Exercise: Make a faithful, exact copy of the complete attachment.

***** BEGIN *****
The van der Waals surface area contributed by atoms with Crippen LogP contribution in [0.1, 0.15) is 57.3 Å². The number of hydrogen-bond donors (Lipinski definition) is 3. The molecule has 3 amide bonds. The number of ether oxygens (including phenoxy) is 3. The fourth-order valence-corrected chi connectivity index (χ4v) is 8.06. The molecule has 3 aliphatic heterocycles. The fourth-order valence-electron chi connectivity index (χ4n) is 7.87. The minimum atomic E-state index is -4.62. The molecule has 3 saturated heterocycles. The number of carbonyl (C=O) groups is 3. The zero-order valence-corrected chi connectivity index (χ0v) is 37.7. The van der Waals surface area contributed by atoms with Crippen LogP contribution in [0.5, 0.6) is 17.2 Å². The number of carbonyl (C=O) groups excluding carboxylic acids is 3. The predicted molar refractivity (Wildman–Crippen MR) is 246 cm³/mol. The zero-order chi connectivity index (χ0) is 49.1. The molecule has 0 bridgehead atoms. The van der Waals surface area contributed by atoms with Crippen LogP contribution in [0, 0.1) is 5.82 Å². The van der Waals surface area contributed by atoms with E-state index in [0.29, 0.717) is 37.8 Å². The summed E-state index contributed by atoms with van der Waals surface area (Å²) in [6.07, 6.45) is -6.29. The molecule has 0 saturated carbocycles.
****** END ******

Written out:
The van der Waals surface area contributed by atoms with Crippen LogP contribution in [0.1, 0.15) is 57.3 Å². The number of hydrogen-bond donors (Lipinski definition) is 3. The molecule has 3 amide bonds. The number of ether oxygens (including phenoxy) is 3. The fourth-order valence-corrected chi connectivity index (χ4v) is 8.06. The molecule has 3 aliphatic heterocycles. The fourth-order valence-electron chi connectivity index (χ4n) is 7.87. The minimum atomic E-state index is -4.62. The molecule has 3 saturated heterocycles. The number of carbonyl (C=O) groups is 3. The zero-order valence-corrected chi connectivity index (χ0v) is 37.7. The van der Waals surface area contributed by atoms with Crippen LogP contribution in [0.5, 0.6) is 17.2 Å². The number of carbonyl (C=O) groups excluding carboxylic acids is 3. The predicted molar refractivity (Wildman–Crippen MR) is 246 cm³/mol. The zero-order chi connectivity index (χ0) is 49.1. The molecule has 0 bridgehead atoms. The van der Waals surface area contributed by atoms with Crippen LogP contribution in [0, 0.1) is 5.82 Å². The van der Waals surface area contributed by atoms with E-state index in [0.29, 0.717) is 37.8 Å². The summed E-state index contributed by atoms with van der Waals surface area (Å²) in [6.07, 6.45) is -6.29. The molecule has 0 saturated carbocycles.